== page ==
Deep Sea Drug War: Making a difference

PANAMA CITY — Once the crew of the U.S. Coast Guard Active returns to port, they will have spent 60 days at sea.

That’s 60 days of being on the hunt for serious drug smugglers who aren’t willing to give up very easily.

The hunt often goes into the night and the break of dawn.

“At the end of the day, the cartels that are running these drugs, they’re very dangerous organizations,” explains Lt. Commander Jennifer Runion.

The 75 men and women on board know what’s at stake.

Lt. Commander Runion is second in command of the ship and her role is keeping the crew ready to go at a moment’s notice.

When they do jump into action, the payoff goes well beyond the dollar value of the drugs.

“It’s a huge morale boost for the crew when we have a drug interdiction when we can do something where they can see that result,” Lt. Commander Runion said.

For 10 days, we experienced what these crews do. We slept alongside them, ate with them and found that balance they’re always looking for to pass the time spent on the open ocean.

A balance between the daily routines and the high risk situations of chasing drug runners.

In the kitchen, Zachary Davis is one of the most popular crew members.

You can imagine why.

“After doing it for a while, it becomes second nature. You can do it in your sleep,” he said.

From the weekly pizza night on Saturdays to the comfort food -- the meals are surprisingly good.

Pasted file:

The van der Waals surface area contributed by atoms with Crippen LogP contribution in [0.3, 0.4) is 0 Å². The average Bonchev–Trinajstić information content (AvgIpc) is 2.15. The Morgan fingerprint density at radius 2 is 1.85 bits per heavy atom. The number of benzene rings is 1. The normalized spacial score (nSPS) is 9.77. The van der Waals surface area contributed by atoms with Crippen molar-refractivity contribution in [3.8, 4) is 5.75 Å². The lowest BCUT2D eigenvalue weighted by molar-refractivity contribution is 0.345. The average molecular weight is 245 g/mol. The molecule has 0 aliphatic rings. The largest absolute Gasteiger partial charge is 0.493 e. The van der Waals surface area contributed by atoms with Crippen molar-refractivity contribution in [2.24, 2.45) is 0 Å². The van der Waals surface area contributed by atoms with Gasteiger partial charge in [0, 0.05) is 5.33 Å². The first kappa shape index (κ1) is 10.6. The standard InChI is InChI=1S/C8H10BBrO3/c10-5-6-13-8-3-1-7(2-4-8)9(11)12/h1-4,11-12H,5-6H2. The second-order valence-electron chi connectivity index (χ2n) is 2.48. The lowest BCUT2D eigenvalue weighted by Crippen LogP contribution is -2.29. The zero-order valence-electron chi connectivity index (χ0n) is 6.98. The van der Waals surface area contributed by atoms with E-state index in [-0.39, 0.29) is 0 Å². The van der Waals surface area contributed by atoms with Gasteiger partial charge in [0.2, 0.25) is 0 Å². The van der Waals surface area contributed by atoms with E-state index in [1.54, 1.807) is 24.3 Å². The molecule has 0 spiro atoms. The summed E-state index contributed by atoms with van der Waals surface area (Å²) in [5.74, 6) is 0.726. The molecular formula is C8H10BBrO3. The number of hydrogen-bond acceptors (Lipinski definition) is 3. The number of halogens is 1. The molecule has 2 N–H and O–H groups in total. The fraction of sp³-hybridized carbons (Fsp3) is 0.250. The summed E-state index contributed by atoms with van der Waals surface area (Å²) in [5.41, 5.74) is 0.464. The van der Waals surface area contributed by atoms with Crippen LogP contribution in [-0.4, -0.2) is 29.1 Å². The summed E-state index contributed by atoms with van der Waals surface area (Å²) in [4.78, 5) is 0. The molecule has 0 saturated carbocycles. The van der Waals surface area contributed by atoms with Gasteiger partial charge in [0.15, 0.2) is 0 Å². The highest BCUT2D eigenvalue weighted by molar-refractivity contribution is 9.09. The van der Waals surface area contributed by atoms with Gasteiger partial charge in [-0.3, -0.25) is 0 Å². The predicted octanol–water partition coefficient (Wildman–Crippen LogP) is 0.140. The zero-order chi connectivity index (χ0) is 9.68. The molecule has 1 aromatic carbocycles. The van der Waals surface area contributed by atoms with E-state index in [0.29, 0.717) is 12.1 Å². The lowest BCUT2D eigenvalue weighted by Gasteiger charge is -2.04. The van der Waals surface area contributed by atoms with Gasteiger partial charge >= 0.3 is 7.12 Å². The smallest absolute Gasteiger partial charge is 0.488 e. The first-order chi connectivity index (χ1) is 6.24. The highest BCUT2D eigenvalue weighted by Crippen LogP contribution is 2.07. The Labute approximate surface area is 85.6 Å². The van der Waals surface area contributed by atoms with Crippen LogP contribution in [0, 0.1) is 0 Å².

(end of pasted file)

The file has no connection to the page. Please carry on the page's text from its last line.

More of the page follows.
Davis admits he joined the Coast Guard because he didn’t set himself up to go to college. But he is now playing a vital role in helping seize drugs worth more than $766 million.%



“It was the craziest thing I have ever seen, knowing all that was going into the U.S. and we could stop it is awesome.”

At the bottom of the ship, where temperatures reach 115 degrees, we found Noah Falcon.

“I joined the coast guard because I wanted to do something more with my life,” he explained.

Just 11 months ago, he was a mechanic at a Cadillac dealership in Florida.

Now he tunes up the ship’s engine far below the deck.

Their recent bust was his first time seeing two tons of cocaine.

“I thought it was crazy. Seeing the boat, seeing it actually happen; I didn’t even think we were going to catch anything, but it was something else,” Falcon comments.

Many of these young Coast Guardsmen are seeing the results of their work up close and even for them it’s a little hard to believe.

The fight continues, targeting the unknown and an enemy that’s constantly trying to outrun them at every cost and in a new direction.


Boston 25's Blair Miller spent 10 days aboard a U.S. Coast Guard ship in the Pacific Ocean to report this story on how New England crews are being used to combat drug smuggling. This four part series will air as a news special on Boston 25 at 11 p.m. Friday, November 15, 2017.